- 21% of schemes reported having some form of contingent asset, the majority of which are recognised by the PPF.
- The average (unweighted) funded status on the technical provisions, s179, and buy-out bases is 78.8%, 92.9%, and 57.8% respectively.
- The average (unweighted) length of the recovery plans was 8.1 years; just over one year shorter than in the previous tranche of plans.
Supporting providers and employers to deliver good DC pensions
In December 2011, the Regulator published six draft principles that should be present in DC schemes that are used for auto-enrolment. It has now published further information on the features that should underlie each of the following key principles:
- schemes should be designed to be durable, fair and deliver good outcomes for members
- comprehensive scheme governance framework established at set-up, with clear accountabilities and responsibilities agreed and made transparent
- those who are accountable for scheme decisions understand their duties and are fit and proper to carry them out
- schemes benefit from effective governance and monitoring through their full lifecycle
- schemes are well administered
- communication to members designed to encourage member engagement so that they are able to make informed decisions.
PPF Alert D&B Failure Scores now available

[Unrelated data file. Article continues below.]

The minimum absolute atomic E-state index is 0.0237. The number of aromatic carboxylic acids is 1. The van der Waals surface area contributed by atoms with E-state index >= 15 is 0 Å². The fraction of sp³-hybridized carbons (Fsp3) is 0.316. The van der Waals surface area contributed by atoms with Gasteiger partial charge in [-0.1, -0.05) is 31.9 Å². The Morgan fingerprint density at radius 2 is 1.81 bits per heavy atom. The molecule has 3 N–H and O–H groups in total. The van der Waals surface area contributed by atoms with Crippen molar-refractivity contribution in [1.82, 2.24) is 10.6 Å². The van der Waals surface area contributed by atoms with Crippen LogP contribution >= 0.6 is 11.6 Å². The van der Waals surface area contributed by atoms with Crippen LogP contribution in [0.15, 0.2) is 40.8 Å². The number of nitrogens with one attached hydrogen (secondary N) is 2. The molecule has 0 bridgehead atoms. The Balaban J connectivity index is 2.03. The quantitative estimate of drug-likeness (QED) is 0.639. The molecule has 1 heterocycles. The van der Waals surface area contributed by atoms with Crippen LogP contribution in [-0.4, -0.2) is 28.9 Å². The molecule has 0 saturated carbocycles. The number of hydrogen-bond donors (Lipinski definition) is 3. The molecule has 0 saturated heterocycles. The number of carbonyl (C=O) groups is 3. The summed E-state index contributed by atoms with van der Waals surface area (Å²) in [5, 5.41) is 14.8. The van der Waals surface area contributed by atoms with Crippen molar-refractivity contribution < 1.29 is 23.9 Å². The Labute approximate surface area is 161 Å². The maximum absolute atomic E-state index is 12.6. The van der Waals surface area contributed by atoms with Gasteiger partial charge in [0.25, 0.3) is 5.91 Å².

Dun & Bradstreet has completed most of its checking work on the average failure scores from April 2011 to March 2012 (i.e. that will be used for calculating the 2012/13 risk based levy). The scores can be obtained by calling D&B on 0870 850 6209, e-mailing firstname.lastname@example.org with ‘PPF’ in the title of the email, or using the online contact form at: http://www.dnb.co.uk/customerservices/. The final score allocated to each employer will appear on this year’s PPF invoices.
Auto enrolment and NEST
Auto-enrolment: Regulator’s approach to compliance
The Regulator intends to provide information and support so that employers know what they need to do to fulfill their new auto-enrolment duties and to enable them to act at the right time. To this end it has issued an overview document setting out what all of the employers’ duties are under autoenrolment and the potential penalties for non-compliance. It has also issued a policy document setting out what its approach would be to different types of non-compliance, how it would approach investigation and enforcement and the factors it would take into account when determining what an appropriate sanction would be.